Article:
"BBC News 24 cocked things up big time last Monday when they interviewed respected technology commentator Guy Kewney on the outcome of the Apple Computer vs. Apple Music case. Except, rather than place Mr. Kewney in front of lightweight Karen Bowerman, they chose his taxi driver for her to interview instead. Bowerman proceeded to interview the taxi driver, whose Frank Spencer style expressions, when he realises their mistake, are priceless!"
It must have been a dream come true for the folks at NBC, as well as all those associated with the long-time comedy variety show “Saturday Night Live.” Last night, NBC welcomed former vice president Al Gore to open the show posing as America’s president addressing the American people five years after having "overwhelmingly" won in 2000 (hat tip to Expose the Left with video link to follow). In reality, despite the obvious left-leaning bias, this was a good piece of comedy, with Gore doing a very fine job. Some of the highlights:
“In the last 6 years we have been able to stop global warming. No one could have predicted the negative results of this. Glaciers that once were melting are now on the attack.”
“Right now, in the 2nd week of May 2006, we are facing perhaps the worst gas crisis in history. We have way too much gasoline. Gas is down to $0.19 a gallon and the oil companies are hurting. I know that I am partly to blame by insisting that cars run on trash. I am therefore proposing a federal bailout to our oil companies because - hey if it were the other way around, you know the oil companies would help us.”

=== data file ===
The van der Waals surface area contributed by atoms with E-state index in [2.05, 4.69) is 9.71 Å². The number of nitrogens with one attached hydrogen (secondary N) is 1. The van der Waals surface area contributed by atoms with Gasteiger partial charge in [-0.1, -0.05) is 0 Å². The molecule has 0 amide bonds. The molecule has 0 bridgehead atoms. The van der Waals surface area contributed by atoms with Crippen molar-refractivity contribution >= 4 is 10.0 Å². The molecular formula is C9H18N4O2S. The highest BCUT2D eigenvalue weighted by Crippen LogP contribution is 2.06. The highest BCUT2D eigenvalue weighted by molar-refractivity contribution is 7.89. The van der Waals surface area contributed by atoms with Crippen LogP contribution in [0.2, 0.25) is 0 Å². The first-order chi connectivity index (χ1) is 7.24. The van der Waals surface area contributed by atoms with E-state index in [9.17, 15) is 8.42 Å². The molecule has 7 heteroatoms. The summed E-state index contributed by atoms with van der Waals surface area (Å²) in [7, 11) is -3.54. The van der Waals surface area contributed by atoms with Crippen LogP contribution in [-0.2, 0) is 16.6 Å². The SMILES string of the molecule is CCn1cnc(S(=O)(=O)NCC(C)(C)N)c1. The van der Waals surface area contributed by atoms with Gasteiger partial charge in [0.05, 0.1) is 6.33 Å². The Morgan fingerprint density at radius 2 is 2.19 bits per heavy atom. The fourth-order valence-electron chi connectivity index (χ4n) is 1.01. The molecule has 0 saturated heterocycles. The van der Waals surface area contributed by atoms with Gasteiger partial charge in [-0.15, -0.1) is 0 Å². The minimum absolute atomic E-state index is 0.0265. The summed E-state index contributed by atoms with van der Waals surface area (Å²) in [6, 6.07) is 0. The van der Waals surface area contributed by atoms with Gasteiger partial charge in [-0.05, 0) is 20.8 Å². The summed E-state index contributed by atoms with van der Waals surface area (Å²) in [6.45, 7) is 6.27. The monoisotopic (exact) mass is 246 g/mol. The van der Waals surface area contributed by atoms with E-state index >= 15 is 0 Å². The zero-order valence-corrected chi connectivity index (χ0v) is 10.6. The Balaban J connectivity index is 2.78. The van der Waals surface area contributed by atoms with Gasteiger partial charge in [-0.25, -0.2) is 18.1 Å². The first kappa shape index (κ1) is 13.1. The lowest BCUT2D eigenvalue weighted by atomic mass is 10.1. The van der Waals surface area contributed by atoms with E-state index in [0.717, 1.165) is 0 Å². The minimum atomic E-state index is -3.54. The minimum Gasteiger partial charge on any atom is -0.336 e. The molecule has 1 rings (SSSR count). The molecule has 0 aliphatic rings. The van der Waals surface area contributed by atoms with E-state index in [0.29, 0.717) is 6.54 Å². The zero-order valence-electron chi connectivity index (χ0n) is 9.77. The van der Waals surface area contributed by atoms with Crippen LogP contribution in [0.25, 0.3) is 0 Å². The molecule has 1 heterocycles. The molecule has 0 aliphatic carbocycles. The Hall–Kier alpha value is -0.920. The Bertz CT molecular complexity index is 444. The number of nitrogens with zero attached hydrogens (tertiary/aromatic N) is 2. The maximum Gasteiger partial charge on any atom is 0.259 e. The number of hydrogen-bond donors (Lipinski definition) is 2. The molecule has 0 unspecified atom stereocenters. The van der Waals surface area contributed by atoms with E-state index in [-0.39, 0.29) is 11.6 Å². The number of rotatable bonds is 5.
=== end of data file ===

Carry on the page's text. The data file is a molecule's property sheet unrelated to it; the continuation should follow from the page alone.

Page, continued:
“On a positive note, we worked hard to save Welfare, fix Social Security and of course provide the free universal health care we all enjoy today. But all this came at a high cost. As I speak, the gigantic national budget surplus is down to a perilously low $11 trillion dollars.”
“There are some of you that want to spend our money on some made-up war. To you I say: what part of ‘lockbox’ don't you understand?”
“There have been some setbacks. Unfortunately, the confirmation process for Supreme Court Justice Michael Moore was bitter and divisive. However, I could not be more proud of how the House and Senate pulled together to confirm the nomination of Chief Justice George Clooney.”
What follows is a full transcript of this sketch courtesy of Crooks and Liars, and a video link courtesy of Expose the Left.
It's that time of the week again and since Wednesday was Scott McClellan's last day on the job, we figured we'd use this photo for the weekend captionfest. Original AP wording: "Press Secretary Scott McClellan passes out brownies to members of the press during the flight back to Washington on Air Force One, Wednesday, May 10."